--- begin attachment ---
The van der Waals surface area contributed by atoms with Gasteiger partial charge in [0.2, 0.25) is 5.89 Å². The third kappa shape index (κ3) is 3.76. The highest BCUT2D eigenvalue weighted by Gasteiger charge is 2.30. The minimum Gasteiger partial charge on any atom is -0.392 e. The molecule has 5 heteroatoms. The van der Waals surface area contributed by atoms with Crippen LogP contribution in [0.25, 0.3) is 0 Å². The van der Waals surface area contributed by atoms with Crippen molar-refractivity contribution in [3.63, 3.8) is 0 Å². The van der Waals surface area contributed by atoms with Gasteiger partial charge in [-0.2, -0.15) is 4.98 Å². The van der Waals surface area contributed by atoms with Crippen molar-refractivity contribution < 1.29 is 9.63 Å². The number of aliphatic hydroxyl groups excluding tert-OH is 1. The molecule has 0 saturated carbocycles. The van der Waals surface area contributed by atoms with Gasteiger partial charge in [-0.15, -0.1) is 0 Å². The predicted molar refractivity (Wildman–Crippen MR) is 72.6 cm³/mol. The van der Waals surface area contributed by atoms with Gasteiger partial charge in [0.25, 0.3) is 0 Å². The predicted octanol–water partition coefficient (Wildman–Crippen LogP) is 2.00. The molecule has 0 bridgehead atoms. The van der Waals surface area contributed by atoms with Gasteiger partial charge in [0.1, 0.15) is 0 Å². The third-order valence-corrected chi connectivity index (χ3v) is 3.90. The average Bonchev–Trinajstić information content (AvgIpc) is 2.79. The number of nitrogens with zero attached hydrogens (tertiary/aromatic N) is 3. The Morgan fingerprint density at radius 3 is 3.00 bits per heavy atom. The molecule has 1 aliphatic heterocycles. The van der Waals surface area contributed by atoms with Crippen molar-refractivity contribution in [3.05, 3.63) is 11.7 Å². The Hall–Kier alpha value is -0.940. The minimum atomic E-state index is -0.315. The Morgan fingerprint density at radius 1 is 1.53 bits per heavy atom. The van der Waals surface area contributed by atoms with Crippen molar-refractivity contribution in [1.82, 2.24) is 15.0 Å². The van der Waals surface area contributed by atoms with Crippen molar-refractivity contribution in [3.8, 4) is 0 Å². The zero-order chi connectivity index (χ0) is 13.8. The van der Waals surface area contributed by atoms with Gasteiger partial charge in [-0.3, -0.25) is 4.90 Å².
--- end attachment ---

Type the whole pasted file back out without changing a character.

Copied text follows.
The van der Waals surface area contributed by atoms with Gasteiger partial charge in [0.2, 0.25) is 5.89 Å². The third kappa shape index (κ3) is 3.76. The highest BCUT2D eigenvalue weighted by Gasteiger charge is 2.30. The minimum Gasteiger partial charge on any atom is -0.392 e. The molecule has 5 heteroatoms. The van der Waals surface area contributed by atoms with Crippen LogP contribution in [0.25, 0.3) is 0 Å². The van der Waals surface area contributed by atoms with Crippen molar-refractivity contribution in [3.63, 3.8) is 0 Å². The van der Waals surface area contributed by atoms with Gasteiger partial charge in [-0.2, -0.15) is 4.98 Å². The van der Waals surface area contributed by atoms with Crippen molar-refractivity contribution < 1.29 is 9.63 Å². The number of aliphatic hydroxyl groups excluding tert-OH is 1. The molecule has 0 saturated carbocycles. The van der Waals surface area contributed by atoms with Gasteiger partial charge in [-0.15, -0.1) is 0 Å². The predicted molar refractivity (Wildman–Crippen MR) is 72.6 cm³/mol. The van der Waals surface area contributed by atoms with Gasteiger partial charge in [0.25, 0.3) is 0 Å². The predicted octanol–water partition coefficient (Wildman–Crippen LogP) is 2.00. The molecule has 0 bridgehead atoms. The van der Waals surface area contributed by atoms with Gasteiger partial charge in [0.1, 0.15) is 0 Å². The third-order valence-corrected chi connectivity index (χ3v) is 3.90. The average Bonchev–Trinajstić information content (AvgIpc) is 2.79. The number of nitrogens with zero attached hydrogens (tertiary/aromatic N) is 3. The Morgan fingerprint density at radius 3 is 3.00 bits per heavy atom. The molecule has 1 aliphatic heterocycles. The van der Waals surface area contributed by atoms with Crippen molar-refractivity contribution in [3.05, 3.63) is 11.7 Å². The Hall–Kier alpha value is -0.940. The minimum atomic E-state index is -0.315. The Morgan fingerprint density at radius 1 is 1.53 bits per heavy atom. The van der Waals surface area contributed by atoms with Crippen molar-refractivity contribution in [1.82, 2.24) is 15.0 Å². The van der Waals surface area contributed by atoms with Crippen molar-refractivity contribution in [3.8, 4) is 0 Å². The zero-order chi connectivity index (χ0) is 13.8. The van der Waals surface area contributed by atoms with Gasteiger partial charge in [-0.3, -0.25) is 4.90 Å².